Origin also played a key role in sensory profile. For example, the honey processed Salvadoran and washed Ethiopian coffees were generally more sour and fruitier than the wet-hulled Sumatran coffee. The latter had more vegetal and nutty flavours. However, many of the differences dictated by origin were also dependent on roast profile and brew temperature.
Ultimately, when it comes to sensory profile, the study shows that a coffee’s attributes are very much linked. Although origin, roast profile, and brew temperature all have their own impact on a coffee’s flavours, the effects are more pronounced when we consider them collectively.
So, what does this mean for specialty coffee shops who serve cold brew?
First and foremost, we already know that lighter roast profiles typically have more fruity and floral flavour notes. If coffee shops are looking to prepare cold brew with these kinds of flavours, they can simply use lighter roasts to achieve this.
However, there are also more real life implications for coffee shops to consider when it comes to preparing coffee at colder brew temperatures. The most important is knowing how to avoid any serious issues.
Health & safety guidelines with colder brew temperatures
Randy Anderson is a consultant who has nearly a decade of experience working with cold brew.
He explains that his first priority when working with new commercial clients is to ensure they follow health and safety regulations when preparing and serving cold brew.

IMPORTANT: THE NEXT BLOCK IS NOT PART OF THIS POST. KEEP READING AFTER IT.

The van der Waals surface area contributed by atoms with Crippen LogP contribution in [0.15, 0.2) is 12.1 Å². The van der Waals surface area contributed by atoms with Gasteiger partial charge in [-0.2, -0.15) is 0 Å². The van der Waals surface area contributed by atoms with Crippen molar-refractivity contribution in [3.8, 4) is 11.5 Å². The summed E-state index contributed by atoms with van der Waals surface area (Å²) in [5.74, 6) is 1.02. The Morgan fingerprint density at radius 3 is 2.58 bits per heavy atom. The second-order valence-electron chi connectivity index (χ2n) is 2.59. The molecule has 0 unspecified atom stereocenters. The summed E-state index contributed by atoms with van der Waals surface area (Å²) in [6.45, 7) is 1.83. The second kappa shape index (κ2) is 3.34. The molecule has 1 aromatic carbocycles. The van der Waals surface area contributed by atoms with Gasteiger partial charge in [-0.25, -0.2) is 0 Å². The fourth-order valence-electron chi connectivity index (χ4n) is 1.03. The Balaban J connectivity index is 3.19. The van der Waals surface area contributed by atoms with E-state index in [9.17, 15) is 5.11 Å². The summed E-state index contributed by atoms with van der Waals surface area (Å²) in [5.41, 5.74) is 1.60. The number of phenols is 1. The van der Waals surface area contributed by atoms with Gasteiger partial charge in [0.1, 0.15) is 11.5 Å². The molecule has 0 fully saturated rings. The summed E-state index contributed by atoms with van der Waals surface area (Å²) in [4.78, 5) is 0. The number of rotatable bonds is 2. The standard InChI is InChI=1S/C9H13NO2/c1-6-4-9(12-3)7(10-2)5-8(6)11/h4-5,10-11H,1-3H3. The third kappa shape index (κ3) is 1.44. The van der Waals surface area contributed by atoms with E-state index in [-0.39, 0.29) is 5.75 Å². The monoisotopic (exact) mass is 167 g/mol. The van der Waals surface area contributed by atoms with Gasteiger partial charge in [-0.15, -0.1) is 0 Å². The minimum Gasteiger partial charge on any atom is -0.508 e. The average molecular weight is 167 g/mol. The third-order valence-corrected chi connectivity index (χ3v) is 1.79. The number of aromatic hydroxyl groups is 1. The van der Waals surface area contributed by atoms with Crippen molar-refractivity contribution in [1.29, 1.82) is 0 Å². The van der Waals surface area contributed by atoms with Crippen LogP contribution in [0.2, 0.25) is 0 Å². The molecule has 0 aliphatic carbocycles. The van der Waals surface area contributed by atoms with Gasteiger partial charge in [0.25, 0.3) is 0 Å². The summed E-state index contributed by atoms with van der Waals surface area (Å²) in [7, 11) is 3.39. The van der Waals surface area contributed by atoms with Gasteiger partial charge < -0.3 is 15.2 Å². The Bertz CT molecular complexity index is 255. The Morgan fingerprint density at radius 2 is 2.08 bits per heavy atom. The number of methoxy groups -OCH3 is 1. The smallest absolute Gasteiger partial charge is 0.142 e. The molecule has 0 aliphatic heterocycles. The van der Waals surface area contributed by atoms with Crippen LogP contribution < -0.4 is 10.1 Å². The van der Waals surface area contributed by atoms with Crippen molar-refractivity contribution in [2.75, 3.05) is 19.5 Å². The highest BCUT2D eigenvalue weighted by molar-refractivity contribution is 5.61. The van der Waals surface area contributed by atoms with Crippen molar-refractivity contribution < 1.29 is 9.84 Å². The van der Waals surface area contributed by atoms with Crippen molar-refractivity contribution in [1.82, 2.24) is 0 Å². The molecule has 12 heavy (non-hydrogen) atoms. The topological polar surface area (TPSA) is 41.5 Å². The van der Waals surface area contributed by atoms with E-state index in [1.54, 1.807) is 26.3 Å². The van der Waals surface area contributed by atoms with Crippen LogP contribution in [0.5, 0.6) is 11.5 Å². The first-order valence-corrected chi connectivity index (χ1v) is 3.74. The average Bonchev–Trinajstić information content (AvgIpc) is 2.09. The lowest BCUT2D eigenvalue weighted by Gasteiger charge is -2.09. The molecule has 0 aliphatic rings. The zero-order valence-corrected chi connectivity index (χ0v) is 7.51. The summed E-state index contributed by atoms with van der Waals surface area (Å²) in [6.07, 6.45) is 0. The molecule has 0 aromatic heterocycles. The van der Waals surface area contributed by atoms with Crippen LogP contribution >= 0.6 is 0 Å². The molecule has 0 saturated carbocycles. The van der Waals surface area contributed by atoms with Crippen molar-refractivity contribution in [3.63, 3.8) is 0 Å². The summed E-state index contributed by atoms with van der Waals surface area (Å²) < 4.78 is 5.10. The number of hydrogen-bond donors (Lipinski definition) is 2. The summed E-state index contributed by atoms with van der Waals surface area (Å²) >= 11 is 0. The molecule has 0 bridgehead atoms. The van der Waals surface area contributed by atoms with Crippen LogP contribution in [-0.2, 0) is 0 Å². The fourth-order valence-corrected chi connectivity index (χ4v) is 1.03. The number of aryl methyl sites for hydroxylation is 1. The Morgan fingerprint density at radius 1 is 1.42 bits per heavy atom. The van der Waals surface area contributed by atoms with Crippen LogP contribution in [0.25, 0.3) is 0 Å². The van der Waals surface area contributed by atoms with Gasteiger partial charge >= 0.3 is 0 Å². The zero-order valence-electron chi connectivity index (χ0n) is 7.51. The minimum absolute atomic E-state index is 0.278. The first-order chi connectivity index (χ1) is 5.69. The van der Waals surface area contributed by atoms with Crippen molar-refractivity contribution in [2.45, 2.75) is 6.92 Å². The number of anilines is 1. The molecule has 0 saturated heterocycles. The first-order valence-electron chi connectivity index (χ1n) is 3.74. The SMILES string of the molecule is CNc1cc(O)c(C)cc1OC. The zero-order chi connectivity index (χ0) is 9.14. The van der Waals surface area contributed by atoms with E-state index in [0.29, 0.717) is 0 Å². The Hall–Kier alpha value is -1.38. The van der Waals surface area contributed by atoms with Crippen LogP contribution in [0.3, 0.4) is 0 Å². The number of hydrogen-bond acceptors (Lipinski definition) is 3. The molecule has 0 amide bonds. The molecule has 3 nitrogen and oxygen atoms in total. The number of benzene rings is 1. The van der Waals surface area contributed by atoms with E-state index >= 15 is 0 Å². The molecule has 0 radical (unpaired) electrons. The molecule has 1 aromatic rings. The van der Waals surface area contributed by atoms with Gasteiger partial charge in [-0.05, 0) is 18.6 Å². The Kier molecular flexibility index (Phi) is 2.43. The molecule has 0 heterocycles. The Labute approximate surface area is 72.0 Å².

“Some coffee businesses aren’t even aware that there are food safety regulations for cold brew,” he says. “Maybe they’re not sterilising equipment, keeping samples coded, or have proper recall plans in place.
“You’re essentially preparing a low acid food product. So if you’re not following formal regulations, there can be serious consequences,” he adds.
Randy emphasises that according to US Food and Drug Administration regulations, commercial businesses cannot leave a food and beverage product above 5°C (41°F) for more than two hours. It should be noted that cold brewed coffee was extracted at 4°C in the study. This is in accordance with FDA regulations.
“Essentially, coffee shops and roasters need to let cold brew steep in refrigerators,” he says.
Mackenzie agrees, saying: “Coffee shops, of course, have to take food safety into consideration.
“One of the challenges of academic research is that you need to control conditions as much as possible in order to pass peer review,” they continue. As a result, research doesn’t always reflect the real life conditions in coffee shops – something which coffee business owners need to keep in mind.
Research like this certainly provides more insight into how brewing variables affect coffee flavour – namely brew temperature, origin, and roast profile.
However, at the same time, it’s clear that further studies are also necessary if we are to understand more about what causes these different variables to result in certain sensory attributes. In turn, it could then be possible for coffee shops and brands to add more value to their products.
Enjoyed this? Then read our article on choosing a coffee for cold brew.